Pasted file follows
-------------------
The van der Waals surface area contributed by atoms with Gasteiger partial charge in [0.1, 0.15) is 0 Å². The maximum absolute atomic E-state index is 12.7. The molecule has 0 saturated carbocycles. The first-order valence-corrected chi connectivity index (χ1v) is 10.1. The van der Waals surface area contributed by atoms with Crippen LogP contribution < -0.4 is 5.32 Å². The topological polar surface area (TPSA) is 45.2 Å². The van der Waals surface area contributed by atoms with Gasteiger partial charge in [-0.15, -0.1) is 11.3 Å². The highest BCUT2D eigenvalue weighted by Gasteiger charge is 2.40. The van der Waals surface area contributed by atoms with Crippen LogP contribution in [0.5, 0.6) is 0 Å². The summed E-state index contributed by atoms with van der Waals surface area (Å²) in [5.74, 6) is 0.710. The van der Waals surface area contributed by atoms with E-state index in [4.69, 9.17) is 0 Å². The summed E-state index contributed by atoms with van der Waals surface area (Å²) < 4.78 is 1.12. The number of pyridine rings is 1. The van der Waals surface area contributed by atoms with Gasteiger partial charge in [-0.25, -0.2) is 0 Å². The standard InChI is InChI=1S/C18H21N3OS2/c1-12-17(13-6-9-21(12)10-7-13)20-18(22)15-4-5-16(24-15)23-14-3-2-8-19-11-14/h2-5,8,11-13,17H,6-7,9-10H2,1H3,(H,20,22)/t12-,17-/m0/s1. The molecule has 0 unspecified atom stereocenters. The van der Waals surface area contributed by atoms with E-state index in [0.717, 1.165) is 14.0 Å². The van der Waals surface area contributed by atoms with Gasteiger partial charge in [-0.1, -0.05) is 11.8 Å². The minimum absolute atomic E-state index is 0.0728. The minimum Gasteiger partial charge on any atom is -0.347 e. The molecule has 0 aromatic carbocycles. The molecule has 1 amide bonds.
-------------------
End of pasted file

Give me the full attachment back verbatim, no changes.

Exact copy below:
The van der Waals surface area contributed by atoms with Gasteiger partial charge in [0.1, 0.15) is 0 Å². The maximum absolute atomic E-state index is 12.7. The molecule has 0 saturated carbocycles. The first-order valence-corrected chi connectivity index (χ1v) is 10.1. The van der Waals surface area contributed by atoms with Crippen LogP contribution < -0.4 is 5.32 Å². The topological polar surface area (TPSA) is 45.2 Å². The van der Waals surface area contributed by atoms with Gasteiger partial charge in [-0.15, -0.1) is 11.3 Å². The highest BCUT2D eigenvalue weighted by Gasteiger charge is 2.40. The van der Waals surface area contributed by atoms with Crippen LogP contribution in [0.5, 0.6) is 0 Å². The summed E-state index contributed by atoms with van der Waals surface area (Å²) in [5.74, 6) is 0.710. The van der Waals surface area contributed by atoms with E-state index in [4.69, 9.17) is 0 Å². The summed E-state index contributed by atoms with van der Waals surface area (Å²) < 4.78 is 1.12. The number of pyridine rings is 1. The van der Waals surface area contributed by atoms with Gasteiger partial charge in [-0.25, -0.2) is 0 Å². The standard InChI is InChI=1S/C18H21N3OS2/c1-12-17(13-6-9-21(12)10-7-13)20-18(22)15-4-5-16(24-15)23-14-3-2-8-19-11-14/h2-5,8,11-13,17H,6-7,9-10H2,1H3,(H,20,22)/t12-,17-/m0/s1. The molecule has 0 unspecified atom stereocenters. The van der Waals surface area contributed by atoms with E-state index in [0.717, 1.165) is 14.0 Å². The van der Waals surface area contributed by atoms with Gasteiger partial charge in [-0.1, -0.05) is 11.8 Å². The minimum absolute atomic E-state index is 0.0728. The minimum Gasteiger partial charge on any atom is -0.347 e. The molecule has 0 aromatic carbocycles. The molecule has 1 amide bonds.